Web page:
VoC group photo

Group photo of Roll Call participants.  Photo courtesy of VoC Facebook page.

According to Goble, both of these misinterpretations of communism are fed by revisionist versions of history.  Even in the U.S., schools have portrayed communism as a system that has raised standards of living and improved lives and happiness while ignoring the infringements on freedom and human rights that go along with it.  Correcting this unbalanced view is another of his reasons to be anti-communist.

Goble ended his remarks, both at the evening event and at the Roll Call, with a story about escorting a group of visiting Estonian officials to the Lincoln Memorial in 1991.  While translating the Gettysburg Address for them into Russian, a park ranger asked if the group was from Russia.  When Goble responded that they were from Estonia, the ranger said that he had heard of the then-aspiring nation as “… just a little country that wants to be free.”  Goble and VoC continue the fight for such countries and to maintain the hard-won freedoms of those that have prevailed over communism.

Standard
Advocacy

View from Washington Legislative Highlights

As this remarkable election cycle continues, some may find it difficult to keep track of policy issues that aren’t making the news. Gleaning the substance from a sea of distraction can be a challenge.  Whoever wins the presidential election, many members of Congress will retain their positions and be in a position to help ensure consistent support for issues that affect European security.  It’s important to keep our message on their radar and let them know there is legislation in process that matters to us.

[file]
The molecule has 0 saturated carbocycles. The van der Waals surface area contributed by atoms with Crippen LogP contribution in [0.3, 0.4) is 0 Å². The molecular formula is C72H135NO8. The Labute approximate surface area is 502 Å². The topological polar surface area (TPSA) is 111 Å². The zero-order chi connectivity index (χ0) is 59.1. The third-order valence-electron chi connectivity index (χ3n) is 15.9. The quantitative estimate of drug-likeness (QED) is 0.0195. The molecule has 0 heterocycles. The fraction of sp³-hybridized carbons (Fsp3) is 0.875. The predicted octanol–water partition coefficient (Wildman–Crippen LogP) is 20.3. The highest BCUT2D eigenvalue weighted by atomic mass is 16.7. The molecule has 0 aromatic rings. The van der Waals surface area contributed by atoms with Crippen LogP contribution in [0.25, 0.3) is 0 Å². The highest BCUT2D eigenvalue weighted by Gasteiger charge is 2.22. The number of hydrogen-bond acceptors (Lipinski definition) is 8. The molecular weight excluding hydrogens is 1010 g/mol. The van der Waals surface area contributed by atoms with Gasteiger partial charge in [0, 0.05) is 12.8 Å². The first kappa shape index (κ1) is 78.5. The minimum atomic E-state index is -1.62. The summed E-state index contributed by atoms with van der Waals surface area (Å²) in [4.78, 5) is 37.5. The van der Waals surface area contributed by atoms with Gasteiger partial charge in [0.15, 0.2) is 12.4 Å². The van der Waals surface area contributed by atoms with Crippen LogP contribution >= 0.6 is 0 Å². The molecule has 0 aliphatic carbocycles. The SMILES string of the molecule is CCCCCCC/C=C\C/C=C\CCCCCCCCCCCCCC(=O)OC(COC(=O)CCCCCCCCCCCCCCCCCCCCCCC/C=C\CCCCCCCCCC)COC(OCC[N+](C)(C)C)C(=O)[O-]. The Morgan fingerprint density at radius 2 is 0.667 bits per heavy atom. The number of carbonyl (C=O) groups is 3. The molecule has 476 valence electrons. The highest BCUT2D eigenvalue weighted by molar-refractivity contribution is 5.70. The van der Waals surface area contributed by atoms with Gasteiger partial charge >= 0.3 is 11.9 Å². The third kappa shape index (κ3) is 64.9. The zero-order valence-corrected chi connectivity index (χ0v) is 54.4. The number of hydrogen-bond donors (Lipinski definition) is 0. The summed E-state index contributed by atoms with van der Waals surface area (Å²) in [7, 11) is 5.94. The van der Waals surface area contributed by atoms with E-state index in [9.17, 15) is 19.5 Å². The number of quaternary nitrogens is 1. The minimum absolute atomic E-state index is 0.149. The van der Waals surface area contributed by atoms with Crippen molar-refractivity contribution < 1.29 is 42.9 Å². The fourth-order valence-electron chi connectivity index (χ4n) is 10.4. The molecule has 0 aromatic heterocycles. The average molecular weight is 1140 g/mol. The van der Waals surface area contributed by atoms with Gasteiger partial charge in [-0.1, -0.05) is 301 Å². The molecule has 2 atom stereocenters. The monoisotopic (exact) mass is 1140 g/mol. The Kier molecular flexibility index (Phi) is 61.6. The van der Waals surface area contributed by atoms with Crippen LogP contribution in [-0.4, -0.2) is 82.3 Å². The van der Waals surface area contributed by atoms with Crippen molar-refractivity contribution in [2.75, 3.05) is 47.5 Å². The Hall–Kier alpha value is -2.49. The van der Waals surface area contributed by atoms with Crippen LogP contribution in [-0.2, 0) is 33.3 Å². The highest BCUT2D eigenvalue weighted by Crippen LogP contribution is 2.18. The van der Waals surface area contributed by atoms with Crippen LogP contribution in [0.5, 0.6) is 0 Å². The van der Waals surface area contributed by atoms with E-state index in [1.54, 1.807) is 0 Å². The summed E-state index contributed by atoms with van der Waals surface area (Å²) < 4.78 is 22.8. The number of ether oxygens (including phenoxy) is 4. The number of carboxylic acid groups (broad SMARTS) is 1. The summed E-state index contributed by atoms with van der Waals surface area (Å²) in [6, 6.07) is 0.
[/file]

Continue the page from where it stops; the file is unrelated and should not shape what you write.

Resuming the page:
Your action is important!

To that end, JBANC and EANC are looking for Estonian-Americans throughout the U.S. who are interested in letting our legislators know that we value security and stability in Europe.  If you feel drawn to engage in the legislative process in support of Estonia, please let us know!  Here is a link to a very short survey where you can indicate what actions you would be willing to take:  https://s.zoomerang.com/r/EANCpoliticalaction.

Shimkus visit photo

JBANC and colleagues meet with HBC co-chair Shimkus

We’ve learned during our meetings with staffers that phone calls and visits to local district offices are the most effective and noticed means of communication.  E-mails tend to get lost in overstuffed inboxes, and letters must go through thorough screening and often take weeks to reach their destinations.  That said, we appreciate your efforts in whatever form they take.   If you let us know you’re on board to act, we’ll send you the background info and talking points to help you take the next steps.  The next section will get you better acquainted with the issues that need support.